- American asked line pilots to come in on their days off to participate with simulator training for pilots.
- The Allied Pilots Association argued that would constitute a change in work rules, which would require negotiation with the union.
- Airlines are racing to hire and train pilots as travel demand surges.
The union that represents American Airlines' pilots sued the carrier in federal court Thursday to block a program that encourages aviators to help with simulator training, an initiative the carrier launched as it races to add staff and meet strong travel demand.
The Fort Worth, Texas-based airline asked line pilots to come into one of American's training centers on their days off to participate in pilots' simulator sessions, which is normally handled by specially trained check pilots. A check airman would still conduct the evaluation.
"As demand continues to grow and we continue to hire, we need to expand our pilot-training capabilities to a historically unprecedented level," said Lyle Hogg, vice president of flight operations training, in a note to pilots.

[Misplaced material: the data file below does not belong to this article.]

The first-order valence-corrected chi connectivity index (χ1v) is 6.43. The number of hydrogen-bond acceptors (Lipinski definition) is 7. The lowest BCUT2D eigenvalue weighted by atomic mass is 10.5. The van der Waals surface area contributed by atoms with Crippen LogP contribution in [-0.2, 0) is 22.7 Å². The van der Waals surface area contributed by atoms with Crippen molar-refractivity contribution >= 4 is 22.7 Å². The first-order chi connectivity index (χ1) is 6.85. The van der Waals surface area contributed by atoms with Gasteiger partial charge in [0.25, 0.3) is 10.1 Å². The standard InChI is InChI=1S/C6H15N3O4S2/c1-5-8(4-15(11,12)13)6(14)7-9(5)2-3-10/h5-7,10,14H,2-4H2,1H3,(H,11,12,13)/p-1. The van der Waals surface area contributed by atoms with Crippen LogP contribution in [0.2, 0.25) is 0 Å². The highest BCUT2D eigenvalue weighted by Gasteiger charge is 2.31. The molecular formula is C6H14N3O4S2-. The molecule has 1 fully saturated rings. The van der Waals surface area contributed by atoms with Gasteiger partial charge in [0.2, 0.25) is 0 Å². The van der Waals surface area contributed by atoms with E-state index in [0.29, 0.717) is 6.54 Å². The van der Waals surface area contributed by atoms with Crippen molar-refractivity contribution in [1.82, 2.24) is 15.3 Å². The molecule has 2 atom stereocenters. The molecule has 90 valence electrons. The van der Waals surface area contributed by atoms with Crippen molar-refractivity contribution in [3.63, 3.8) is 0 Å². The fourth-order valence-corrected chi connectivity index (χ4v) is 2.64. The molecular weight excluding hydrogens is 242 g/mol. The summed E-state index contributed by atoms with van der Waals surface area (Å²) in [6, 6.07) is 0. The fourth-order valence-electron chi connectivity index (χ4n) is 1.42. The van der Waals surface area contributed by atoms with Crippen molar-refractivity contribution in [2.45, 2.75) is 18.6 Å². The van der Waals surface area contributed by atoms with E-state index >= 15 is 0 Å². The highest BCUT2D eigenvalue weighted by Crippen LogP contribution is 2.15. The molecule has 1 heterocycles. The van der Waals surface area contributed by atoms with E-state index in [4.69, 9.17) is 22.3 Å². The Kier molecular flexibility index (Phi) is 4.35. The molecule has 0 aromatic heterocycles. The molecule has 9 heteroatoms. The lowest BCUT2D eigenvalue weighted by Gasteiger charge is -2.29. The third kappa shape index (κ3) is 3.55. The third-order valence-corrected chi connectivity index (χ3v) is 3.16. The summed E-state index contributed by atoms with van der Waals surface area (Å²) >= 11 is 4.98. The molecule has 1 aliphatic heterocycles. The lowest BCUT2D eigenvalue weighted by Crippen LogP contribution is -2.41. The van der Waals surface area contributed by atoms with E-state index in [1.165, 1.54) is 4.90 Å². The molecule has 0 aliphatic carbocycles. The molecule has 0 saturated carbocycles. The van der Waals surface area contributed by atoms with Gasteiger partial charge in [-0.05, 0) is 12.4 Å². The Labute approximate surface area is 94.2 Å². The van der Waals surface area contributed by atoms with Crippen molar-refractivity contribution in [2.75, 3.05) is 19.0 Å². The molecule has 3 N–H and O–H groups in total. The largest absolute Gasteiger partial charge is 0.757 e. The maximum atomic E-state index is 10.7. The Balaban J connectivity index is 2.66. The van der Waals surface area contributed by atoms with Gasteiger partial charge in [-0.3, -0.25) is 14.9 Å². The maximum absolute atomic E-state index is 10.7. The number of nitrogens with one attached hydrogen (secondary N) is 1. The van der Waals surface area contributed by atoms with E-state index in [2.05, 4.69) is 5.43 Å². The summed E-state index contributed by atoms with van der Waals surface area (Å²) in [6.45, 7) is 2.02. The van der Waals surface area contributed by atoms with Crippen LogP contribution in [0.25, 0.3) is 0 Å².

But the Allied Pilots Association argued in its suit, filed in U.S. District Court for the Northern District of Texas, that the training sessions would constitute a change in work rules, which would require negotiation with the union.
"Management right now is making up rules as they go along," said Dennis Tajer, spokesman for the union, which represents some 14,000 American Airlines pilots. "They're in a crisis to get pilots through training. They're underwater trying to get as many pilots through as possible."
The lawsuit comes as American and other carriers are scrambling to hire as many pilots as possible as passengers return in droves.
Correction: American Airlines pilots were asked to participate in simulator sessions on their days off. A previous version of this story mischaracterized the pilots' role in the trainings.